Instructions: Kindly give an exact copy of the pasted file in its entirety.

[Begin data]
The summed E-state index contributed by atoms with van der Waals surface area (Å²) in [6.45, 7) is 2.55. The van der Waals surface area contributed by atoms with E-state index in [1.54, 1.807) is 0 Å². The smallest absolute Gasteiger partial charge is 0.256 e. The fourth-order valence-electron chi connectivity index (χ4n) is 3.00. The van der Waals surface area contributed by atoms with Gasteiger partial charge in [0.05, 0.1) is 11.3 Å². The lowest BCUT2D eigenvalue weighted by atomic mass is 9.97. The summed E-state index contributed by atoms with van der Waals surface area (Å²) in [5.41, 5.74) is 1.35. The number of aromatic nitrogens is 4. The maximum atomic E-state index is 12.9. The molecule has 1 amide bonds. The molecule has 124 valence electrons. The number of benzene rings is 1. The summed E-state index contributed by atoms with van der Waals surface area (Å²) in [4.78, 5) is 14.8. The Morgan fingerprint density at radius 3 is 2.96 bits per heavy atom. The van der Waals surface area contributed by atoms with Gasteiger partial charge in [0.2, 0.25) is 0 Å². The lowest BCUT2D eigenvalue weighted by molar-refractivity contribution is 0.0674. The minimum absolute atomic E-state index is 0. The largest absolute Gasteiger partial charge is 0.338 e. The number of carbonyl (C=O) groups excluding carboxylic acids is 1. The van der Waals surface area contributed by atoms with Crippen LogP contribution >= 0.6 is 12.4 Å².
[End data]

The summed E-state index contributed by atoms with van der Waals surface area (Å²) in [6.45, 7) is 2.55. The van der Waals surface area contributed by atoms with E-state index in [1.54, 1.807) is 0 Å². The smallest absolute Gasteiger partial charge is 0.256 e. The fourth-order valence-electron chi connectivity index (χ4n) is 3.00. The van der Waals surface area contributed by atoms with Gasteiger partial charge in [0.05, 0.1) is 11.3 Å². The lowest BCUT2D eigenvalue weighted by atomic mass is 9.97. The summed E-state index contributed by atoms with van der Waals surface area (Å²) in [5.41, 5.74) is 1.35. The number of aromatic nitrogens is 4. The maximum atomic E-state index is 12.9. The molecule has 1 amide bonds. The molecule has 124 valence electrons. The number of benzene rings is 1. The summed E-state index contributed by atoms with van der Waals surface area (Å²) in [4.78, 5) is 14.8. The Morgan fingerprint density at radius 3 is 2.96 bits per heavy atom. The van der Waals surface area contributed by atoms with Gasteiger partial charge in [0.2, 0.25) is 0 Å². The lowest BCUT2D eigenvalue weighted by molar-refractivity contribution is 0.0674. The minimum absolute atomic E-state index is 0. The largest absolute Gasteiger partial charge is 0.338 e. The number of carbonyl (C=O) groups excluding carboxylic acids is 1. The van der Waals surface area contributed by atoms with Crippen LogP contribution >= 0.6 is 12.4 Å².